“Last season, we put the changes on pause midway through, and I kind of got my bearings. This year, they are not holding back in the amount of change being thrown at me.”
He managed to get third at last year’s nationals and go to worlds, where Brown was ninth. Chen won, and teammate Vincent Zhou took the bronze.
Wilson said the extra load this season is part of the long-term plan.
“We see what he is capable of. We know what he wants to achieve,” Wilson said. “It’s not going to come to you in your comfort zone.
“Under pressure, he has reverted to old habits. What we are looking for now is to have him keep the new technique under pressure.”
Leading up to these nationals, where the men skate the short program Saturday and the long Sunday, this season has been more of a struggle for Brown than last season.
A big piece of it undoubtedly was related to the concussion he sustained in a late August car accident in Colorado. Wilson said Brown’s training was limited for six weeks.
He withdrew from his first planned competition, Nebelhorn Trophy in late September. He was unable to do full program run-throughs until two weeks before Skate America in late October.
“After he did something in training, instead of telling him, ‘That’s good, do it again,’ we were saying, ‘Okay, how are you feeling?’” Wilson said. “That wears on you after a while.
“I feel he’s really ready for this competition. I’m curious to see how he does.”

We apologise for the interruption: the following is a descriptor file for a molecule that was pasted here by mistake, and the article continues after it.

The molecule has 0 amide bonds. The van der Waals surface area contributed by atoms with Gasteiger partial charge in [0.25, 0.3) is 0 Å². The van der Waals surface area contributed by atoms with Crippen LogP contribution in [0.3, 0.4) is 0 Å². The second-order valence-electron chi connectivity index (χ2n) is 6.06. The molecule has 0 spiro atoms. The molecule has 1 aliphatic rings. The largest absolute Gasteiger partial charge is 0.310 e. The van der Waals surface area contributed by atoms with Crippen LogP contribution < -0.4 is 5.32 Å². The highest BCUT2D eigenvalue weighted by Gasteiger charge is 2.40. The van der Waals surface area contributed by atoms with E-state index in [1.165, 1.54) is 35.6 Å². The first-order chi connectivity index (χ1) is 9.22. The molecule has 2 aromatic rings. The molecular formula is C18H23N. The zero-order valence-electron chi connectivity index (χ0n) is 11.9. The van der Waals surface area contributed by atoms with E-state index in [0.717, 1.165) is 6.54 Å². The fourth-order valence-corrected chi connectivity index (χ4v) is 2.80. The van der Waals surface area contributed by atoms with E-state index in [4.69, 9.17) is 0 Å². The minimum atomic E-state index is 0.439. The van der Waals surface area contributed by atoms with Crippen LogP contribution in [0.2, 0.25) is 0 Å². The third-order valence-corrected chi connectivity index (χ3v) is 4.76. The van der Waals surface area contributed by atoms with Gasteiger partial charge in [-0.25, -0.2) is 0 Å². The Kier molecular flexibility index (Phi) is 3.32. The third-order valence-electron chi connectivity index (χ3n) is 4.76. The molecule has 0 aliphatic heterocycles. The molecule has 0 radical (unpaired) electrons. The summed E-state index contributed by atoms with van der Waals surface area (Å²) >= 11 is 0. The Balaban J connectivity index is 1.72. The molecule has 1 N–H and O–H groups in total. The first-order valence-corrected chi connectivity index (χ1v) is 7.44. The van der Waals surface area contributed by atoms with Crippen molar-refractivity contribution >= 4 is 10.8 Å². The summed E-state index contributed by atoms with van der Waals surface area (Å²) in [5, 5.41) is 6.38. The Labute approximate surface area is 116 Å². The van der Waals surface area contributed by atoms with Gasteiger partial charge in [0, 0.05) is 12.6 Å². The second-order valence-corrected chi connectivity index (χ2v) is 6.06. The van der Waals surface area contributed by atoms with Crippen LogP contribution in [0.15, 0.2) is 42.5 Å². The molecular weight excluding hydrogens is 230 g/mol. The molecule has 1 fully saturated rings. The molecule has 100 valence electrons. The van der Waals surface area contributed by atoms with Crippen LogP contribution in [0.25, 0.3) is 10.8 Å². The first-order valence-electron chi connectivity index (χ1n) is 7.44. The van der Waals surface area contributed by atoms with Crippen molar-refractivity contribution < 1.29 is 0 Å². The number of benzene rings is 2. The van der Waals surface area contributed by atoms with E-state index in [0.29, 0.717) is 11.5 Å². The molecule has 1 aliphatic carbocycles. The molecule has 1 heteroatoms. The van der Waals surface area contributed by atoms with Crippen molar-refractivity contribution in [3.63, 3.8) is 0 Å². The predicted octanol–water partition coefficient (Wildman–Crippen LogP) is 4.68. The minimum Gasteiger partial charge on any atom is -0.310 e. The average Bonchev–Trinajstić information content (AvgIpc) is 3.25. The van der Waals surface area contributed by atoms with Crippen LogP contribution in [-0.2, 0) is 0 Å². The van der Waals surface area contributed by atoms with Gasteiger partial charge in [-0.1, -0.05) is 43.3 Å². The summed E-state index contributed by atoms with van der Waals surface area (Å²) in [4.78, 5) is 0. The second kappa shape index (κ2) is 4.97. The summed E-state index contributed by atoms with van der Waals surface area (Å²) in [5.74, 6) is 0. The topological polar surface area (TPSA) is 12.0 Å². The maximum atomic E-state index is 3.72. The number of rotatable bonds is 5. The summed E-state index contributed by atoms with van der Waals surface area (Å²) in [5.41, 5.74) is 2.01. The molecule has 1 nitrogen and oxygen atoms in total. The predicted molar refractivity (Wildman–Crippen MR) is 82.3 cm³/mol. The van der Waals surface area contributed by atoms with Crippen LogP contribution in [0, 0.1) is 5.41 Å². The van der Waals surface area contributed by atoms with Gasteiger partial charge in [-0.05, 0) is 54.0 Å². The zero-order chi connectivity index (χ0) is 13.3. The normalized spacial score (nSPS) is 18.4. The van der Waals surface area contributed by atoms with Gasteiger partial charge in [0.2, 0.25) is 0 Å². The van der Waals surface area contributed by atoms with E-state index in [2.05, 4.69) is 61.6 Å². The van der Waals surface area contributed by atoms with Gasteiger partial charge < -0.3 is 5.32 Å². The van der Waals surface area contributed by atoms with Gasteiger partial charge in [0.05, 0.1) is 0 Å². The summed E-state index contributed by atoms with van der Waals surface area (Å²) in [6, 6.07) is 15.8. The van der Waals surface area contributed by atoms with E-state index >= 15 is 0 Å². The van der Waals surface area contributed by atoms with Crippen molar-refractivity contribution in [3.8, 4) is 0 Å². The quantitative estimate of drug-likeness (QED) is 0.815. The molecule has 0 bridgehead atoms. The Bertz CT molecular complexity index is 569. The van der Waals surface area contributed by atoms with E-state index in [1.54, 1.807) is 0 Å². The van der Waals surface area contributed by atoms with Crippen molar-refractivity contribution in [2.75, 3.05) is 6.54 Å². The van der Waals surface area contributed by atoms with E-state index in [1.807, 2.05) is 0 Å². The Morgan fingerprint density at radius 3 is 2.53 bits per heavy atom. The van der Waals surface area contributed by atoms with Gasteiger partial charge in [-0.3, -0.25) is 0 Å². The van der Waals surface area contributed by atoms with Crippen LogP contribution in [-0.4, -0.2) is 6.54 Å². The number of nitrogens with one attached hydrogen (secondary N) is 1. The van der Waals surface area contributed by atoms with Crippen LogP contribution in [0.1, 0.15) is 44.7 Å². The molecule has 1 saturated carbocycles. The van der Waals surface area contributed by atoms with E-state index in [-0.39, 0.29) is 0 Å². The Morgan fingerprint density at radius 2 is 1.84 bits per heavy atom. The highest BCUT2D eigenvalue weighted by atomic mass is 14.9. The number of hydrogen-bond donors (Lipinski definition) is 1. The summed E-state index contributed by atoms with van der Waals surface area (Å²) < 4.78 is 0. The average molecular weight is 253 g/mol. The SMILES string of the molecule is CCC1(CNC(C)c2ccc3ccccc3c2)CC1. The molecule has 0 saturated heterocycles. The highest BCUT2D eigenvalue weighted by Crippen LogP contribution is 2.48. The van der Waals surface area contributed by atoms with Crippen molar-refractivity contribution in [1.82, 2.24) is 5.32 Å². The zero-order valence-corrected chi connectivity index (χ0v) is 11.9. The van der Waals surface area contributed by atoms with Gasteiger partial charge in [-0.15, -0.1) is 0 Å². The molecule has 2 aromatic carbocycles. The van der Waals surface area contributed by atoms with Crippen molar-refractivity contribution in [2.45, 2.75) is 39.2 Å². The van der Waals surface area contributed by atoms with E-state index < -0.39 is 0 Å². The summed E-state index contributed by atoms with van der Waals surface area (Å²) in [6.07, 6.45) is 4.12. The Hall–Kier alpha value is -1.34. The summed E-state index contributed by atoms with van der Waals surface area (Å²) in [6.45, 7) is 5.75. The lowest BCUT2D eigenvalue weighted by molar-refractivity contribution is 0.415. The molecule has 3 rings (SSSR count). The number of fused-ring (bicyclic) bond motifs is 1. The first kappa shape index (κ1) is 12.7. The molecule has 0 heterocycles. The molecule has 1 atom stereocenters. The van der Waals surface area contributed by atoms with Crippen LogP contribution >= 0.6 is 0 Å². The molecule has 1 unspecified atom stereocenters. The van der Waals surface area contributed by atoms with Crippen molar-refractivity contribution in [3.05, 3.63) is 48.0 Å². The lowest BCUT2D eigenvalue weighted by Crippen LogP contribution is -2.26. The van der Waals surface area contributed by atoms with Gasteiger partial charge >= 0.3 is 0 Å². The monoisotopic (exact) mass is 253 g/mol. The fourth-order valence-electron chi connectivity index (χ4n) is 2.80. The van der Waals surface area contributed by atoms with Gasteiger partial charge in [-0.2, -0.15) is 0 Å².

After finishing second to Chen at Skate America, Brown was fifth at the NHK Trophy, falling twice in each program. He went on to win the Golden Spin of Zagreb for the second straight year but his skating there a month ago was so relatively desultory that his score was 21 points lower than in 2018.
“I’m trying to be patient and trying to see it as objectively as I can,” he said. “But when you’re in it, you’re wondering, `What’s happening to me? Why aren’t I as consistent? What’s going on? Why can’t I perform the way I used to?’
“I’m not the kind of skater who will get super, super (mentally) defeated. I’m always able to take a step back, regroup, refocus and move forward.
“I’ve had these glimpses as the year goes on of what could be, of how bright and shiny the future can be. That has carried me to be so positive and continuing to trust (his coaches’) judgment.”
The dark cloud on the horizon remains, as always, the quad issue.
According to skatingscores.com, Brown has attempted 16 quads in international competition and one at the U.S. Championships, including 15 toe loops and two salchows. They have resulted in eight falls, seven downgrades and seven under rotations. Three have received full rotational credit, but none of the 17 has been landed cleanly.
Brown laughed when I brought up the subject by saying, “This wouldn’t be a conversation between Phil and Jason if I didn’t ask about the quad.”
“Of course,” he said. “I don’t think it’s a conversation with anyone without it coming up.”
Brown intends to try a quad toe loop in the free skate as he did last year, when it was downgraded.
This year, at least, Brown won’t need to live through the four-day costume drama of a year ago, when he discovered while packing for nationals in Detroit that his competition costumes had been left behind in Zagreb.
He was prepared to do the short program in black pants and plain black turtleneck, but his parents worked logistical miracles to get the costumes to the arena just before he skated.
“I couldn’t put my mother through that again,” Brown said. “The costumes are in my suitcase.”
Philip Hersh, who has covered figure skating at the last 11 Winter Olympics, is a special contributor to NBCSports.com/figure-skating.